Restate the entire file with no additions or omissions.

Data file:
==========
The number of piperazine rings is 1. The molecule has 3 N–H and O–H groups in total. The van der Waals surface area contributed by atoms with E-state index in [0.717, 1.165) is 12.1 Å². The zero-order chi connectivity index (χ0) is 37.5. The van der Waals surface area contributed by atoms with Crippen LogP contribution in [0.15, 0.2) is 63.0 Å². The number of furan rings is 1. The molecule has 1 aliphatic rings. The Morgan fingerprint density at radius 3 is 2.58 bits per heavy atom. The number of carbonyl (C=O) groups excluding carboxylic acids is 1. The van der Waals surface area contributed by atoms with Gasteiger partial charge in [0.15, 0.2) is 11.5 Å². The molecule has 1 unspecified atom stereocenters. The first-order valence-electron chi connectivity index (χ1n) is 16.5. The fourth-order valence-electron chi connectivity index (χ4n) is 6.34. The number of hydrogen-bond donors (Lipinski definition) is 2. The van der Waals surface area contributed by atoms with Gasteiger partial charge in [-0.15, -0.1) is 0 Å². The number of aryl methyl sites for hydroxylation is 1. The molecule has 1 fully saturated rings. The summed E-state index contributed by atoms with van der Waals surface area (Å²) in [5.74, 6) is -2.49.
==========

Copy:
The number of piperazine rings is 1. The molecule has 3 N–H and O–H groups in total. The van der Waals surface area contributed by atoms with E-state index in [0.717, 1.165) is 12.1 Å². The zero-order chi connectivity index (χ0) is 37.5. The van der Waals surface area contributed by atoms with Crippen LogP contribution in [0.15, 0.2) is 63.0 Å². The number of furan rings is 1. The molecule has 1 aliphatic rings. The Morgan fingerprint density at radius 3 is 2.58 bits per heavy atom. The number of carbonyl (C=O) groups excluding carboxylic acids is 1. The van der Waals surface area contributed by atoms with Gasteiger partial charge in [0.15, 0.2) is 11.5 Å². The molecule has 1 unspecified atom stereocenters. The first-order valence-electron chi connectivity index (χ1n) is 16.5. The fourth-order valence-electron chi connectivity index (χ4n) is 6.34. The number of hydrogen-bond donors (Lipinski definition) is 2. The van der Waals surface area contributed by atoms with Gasteiger partial charge in [-0.15, -0.1) is 0 Å². The number of aryl methyl sites for hydroxylation is 1. The molecule has 1 fully saturated rings. The summed E-state index contributed by atoms with van der Waals surface area (Å²) in [5.74, 6) is -2.49.